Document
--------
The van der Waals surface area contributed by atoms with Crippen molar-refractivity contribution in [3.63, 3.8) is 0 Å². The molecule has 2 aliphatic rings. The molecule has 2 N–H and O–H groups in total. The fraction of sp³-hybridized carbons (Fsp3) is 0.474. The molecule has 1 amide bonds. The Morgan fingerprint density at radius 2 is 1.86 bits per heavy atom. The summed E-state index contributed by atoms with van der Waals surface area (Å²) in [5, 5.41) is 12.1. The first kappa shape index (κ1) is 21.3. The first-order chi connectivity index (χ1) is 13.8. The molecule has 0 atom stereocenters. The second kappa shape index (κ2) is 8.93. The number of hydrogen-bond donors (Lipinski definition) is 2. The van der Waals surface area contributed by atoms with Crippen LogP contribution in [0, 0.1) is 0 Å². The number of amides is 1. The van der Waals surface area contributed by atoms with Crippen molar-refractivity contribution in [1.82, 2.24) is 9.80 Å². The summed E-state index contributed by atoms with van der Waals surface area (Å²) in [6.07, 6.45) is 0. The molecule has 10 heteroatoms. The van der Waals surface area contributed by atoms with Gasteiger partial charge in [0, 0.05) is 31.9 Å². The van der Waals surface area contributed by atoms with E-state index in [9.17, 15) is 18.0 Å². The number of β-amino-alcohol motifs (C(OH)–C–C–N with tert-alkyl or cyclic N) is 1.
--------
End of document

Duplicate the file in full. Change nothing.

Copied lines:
The van der Waals surface area contributed by atoms with Crippen molar-refractivity contribution in [3.63, 3.8) is 0 Å². The molecule has 2 aliphatic rings. The molecule has 2 N–H and O–H groups in total. The fraction of sp³-hybridized carbons (Fsp3) is 0.474. The molecule has 1 amide bonds. The Morgan fingerprint density at radius 2 is 1.86 bits per heavy atom. The summed E-state index contributed by atoms with van der Waals surface area (Å²) in [5, 5.41) is 12.1. The first kappa shape index (κ1) is 21.3. The first-order chi connectivity index (χ1) is 13.8. The molecule has 0 atom stereocenters. The second kappa shape index (κ2) is 8.93. The number of hydrogen-bond donors (Lipinski definition) is 2. The van der Waals surface area contributed by atoms with Crippen LogP contribution in [0, 0.1) is 0 Å². The number of amides is 1. The van der Waals surface area contributed by atoms with Crippen molar-refractivity contribution in [1.82, 2.24) is 9.80 Å². The summed E-state index contributed by atoms with van der Waals surface area (Å²) in [6.07, 6.45) is 0. The molecule has 10 heteroatoms. The van der Waals surface area contributed by atoms with Gasteiger partial charge in [0, 0.05) is 31.9 Å². The van der Waals surface area contributed by atoms with E-state index in [9.17, 15) is 18.0 Å². The number of β-amino-alcohol motifs (C(OH)–C–C–N with tert-alkyl or cyclic N) is 1.